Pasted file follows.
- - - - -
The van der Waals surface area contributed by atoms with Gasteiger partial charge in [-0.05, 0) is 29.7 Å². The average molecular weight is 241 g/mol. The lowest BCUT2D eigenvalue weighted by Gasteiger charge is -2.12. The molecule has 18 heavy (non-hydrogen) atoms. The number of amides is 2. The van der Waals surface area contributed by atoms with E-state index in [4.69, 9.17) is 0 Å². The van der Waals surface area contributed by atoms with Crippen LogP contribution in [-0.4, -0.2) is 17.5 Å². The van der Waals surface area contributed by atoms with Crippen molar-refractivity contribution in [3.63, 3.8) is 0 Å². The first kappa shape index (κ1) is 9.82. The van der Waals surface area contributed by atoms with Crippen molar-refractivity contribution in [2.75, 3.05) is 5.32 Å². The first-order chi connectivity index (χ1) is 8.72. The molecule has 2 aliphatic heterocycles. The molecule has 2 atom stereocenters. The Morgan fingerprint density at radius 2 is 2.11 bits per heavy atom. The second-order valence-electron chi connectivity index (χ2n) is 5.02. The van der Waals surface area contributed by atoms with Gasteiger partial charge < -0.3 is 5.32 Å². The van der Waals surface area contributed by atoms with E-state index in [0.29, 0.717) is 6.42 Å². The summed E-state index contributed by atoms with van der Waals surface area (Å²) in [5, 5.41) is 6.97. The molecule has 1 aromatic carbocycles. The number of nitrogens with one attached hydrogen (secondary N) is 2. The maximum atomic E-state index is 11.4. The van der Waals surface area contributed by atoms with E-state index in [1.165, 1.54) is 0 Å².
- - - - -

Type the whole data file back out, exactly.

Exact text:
The van der Waals surface area contributed by atoms with Gasteiger partial charge in [-0.05, 0) is 29.7 Å². The average molecular weight is 241 g/mol. The lowest BCUT2D eigenvalue weighted by Gasteiger charge is -2.12. The molecule has 18 heavy (non-hydrogen) atoms. The number of amides is 2. The van der Waals surface area contributed by atoms with E-state index in [4.69, 9.17) is 0 Å². The van der Waals surface area contributed by atoms with Crippen LogP contribution in [-0.4, -0.2) is 17.5 Å². The van der Waals surface area contributed by atoms with Crippen molar-refractivity contribution in [3.63, 3.8) is 0 Å². The first kappa shape index (κ1) is 9.82. The van der Waals surface area contributed by atoms with Crippen molar-refractivity contribution in [2.75, 3.05) is 5.32 Å². The first-order chi connectivity index (χ1) is 8.72. The molecule has 2 aliphatic heterocycles. The molecule has 2 atom stereocenters. The Morgan fingerprint density at radius 2 is 2.11 bits per heavy atom. The second-order valence-electron chi connectivity index (χ2n) is 5.02. The van der Waals surface area contributed by atoms with Gasteiger partial charge < -0.3 is 5.32 Å². The van der Waals surface area contributed by atoms with E-state index in [0.29, 0.717) is 6.42 Å². The summed E-state index contributed by atoms with van der Waals surface area (Å²) in [5, 5.41) is 6.97. The molecule has 1 aromatic carbocycles. The number of nitrogens with one attached hydrogen (secondary N) is 2. The maximum atomic E-state index is 11.4. The van der Waals surface area contributed by atoms with E-state index in [1.165, 1.54) is 0 Å².